Protecting your business from expensive, business-debilitating cyberattacks is possible when you remember to back up your data often. According to McKinsey, you want to make sure you’re not backing up “an already corrupted system” because it can combine the corrupted and uncorrupted data. So what should you do? Authors Kathya Defossez and Wolf Richter write:

First, companies should consider running backups daily or weekly. This could increase the chance to spot an attack and keep it from being backed up. In fact, software is available to run ransomware-detection checks across the network on a daily basis. When the system is certified as clean, it can be safely backed up. Similarly, there is software available now to monitor backup systems as well for any unusual backup activity, often a sign of an attack.

Backing up your clean, uncorrupted data is a surefire method of reducing the consequences should a cyberattack occur.

8. Know What to Do if a Breach Occurs

Ultimately, if a cyberattack against your business is successful, then it’s imperative you address it as quickly as possible. But not alone.

Your ERP implementation partner should provide a support analyst to guide you through how to access your back up folders in the event they need to be restored. (Helpful tip: make sure the person responsible for ERP security has access to your vendor’s support platform, so they’re not trying to track down login data in a crunch).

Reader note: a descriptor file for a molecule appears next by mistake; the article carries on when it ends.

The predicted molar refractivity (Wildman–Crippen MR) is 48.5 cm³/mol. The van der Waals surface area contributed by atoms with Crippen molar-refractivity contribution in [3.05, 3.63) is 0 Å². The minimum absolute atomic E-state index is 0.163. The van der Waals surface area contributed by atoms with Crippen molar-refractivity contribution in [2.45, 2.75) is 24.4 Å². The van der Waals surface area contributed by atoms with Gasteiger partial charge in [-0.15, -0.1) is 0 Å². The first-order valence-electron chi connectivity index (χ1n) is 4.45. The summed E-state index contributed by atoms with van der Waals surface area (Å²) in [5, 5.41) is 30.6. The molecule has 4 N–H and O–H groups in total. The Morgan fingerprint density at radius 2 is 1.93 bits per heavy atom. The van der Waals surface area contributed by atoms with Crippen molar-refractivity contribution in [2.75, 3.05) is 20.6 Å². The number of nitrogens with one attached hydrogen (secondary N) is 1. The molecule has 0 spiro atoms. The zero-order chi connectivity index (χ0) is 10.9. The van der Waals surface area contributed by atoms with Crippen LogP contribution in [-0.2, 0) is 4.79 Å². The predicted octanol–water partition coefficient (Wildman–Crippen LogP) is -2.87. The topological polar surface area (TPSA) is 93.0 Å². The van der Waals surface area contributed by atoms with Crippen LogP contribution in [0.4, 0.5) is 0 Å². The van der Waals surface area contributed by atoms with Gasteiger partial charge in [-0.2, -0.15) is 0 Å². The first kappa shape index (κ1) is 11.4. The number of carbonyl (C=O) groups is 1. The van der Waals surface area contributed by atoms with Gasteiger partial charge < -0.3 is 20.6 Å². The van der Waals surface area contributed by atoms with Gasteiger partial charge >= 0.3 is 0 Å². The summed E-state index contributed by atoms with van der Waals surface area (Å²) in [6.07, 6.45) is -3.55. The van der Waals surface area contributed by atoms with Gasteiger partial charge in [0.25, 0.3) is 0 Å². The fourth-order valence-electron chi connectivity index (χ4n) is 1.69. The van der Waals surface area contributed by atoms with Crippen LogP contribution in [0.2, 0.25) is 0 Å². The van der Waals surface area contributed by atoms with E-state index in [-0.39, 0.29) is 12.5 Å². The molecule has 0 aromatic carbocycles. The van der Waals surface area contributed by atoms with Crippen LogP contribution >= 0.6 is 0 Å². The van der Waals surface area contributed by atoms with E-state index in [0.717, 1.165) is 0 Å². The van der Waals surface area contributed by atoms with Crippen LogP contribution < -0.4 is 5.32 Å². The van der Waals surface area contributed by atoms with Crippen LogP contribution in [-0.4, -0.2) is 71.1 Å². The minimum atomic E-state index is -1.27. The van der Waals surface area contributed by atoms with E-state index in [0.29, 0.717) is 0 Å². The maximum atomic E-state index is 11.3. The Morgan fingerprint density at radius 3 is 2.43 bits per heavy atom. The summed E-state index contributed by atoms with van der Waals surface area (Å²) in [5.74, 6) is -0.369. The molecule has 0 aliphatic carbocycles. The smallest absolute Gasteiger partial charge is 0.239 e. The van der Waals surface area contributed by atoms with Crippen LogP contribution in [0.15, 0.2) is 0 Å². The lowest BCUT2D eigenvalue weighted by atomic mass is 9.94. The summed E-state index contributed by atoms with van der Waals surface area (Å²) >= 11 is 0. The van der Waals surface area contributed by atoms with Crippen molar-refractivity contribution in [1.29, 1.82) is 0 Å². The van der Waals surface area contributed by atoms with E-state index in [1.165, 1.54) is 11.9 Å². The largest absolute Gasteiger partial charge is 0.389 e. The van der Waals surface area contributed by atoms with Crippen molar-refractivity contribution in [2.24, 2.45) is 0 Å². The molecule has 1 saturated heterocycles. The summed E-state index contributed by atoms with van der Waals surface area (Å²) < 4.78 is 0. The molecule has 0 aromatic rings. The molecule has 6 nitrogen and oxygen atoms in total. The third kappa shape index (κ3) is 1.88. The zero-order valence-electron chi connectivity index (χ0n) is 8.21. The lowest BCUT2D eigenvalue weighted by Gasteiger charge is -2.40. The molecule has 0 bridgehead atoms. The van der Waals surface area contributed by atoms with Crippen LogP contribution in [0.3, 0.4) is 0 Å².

On top of this, NexTec’s hosting provider offers services related to security, breach management and data recovery.

Security at Sage

Sage’s data security practices are designed to keep your data safe and secure. They integrate stringent coding standards, security controls and continuous testing within their development process, thus minimizing cybersecurity threats to all Sage customers. Some of the security measures include:

  • Web application firewalls
  • 24/7 monitoring and threat detection
  • Secrets management
  • Serverless and container security
  • Traffic inspection
  • Secure back-ups and disaster recovery
  • Encryption of customer data in transit and in rest
  • And so much more

At NexTec Group, our consultants—who have implemented Sage X3 since the product’s introduction—are well versed on Sage X3 security practices and promises. If you choose to implement Sage X3, we’ll support you before, during and after the implementation.

We hope the information in the first of our Sage X3 Security Series has been helpful and that you’ll stay tuned for the second article coming soon. Until then, contact us with any questions. We’d love to chat.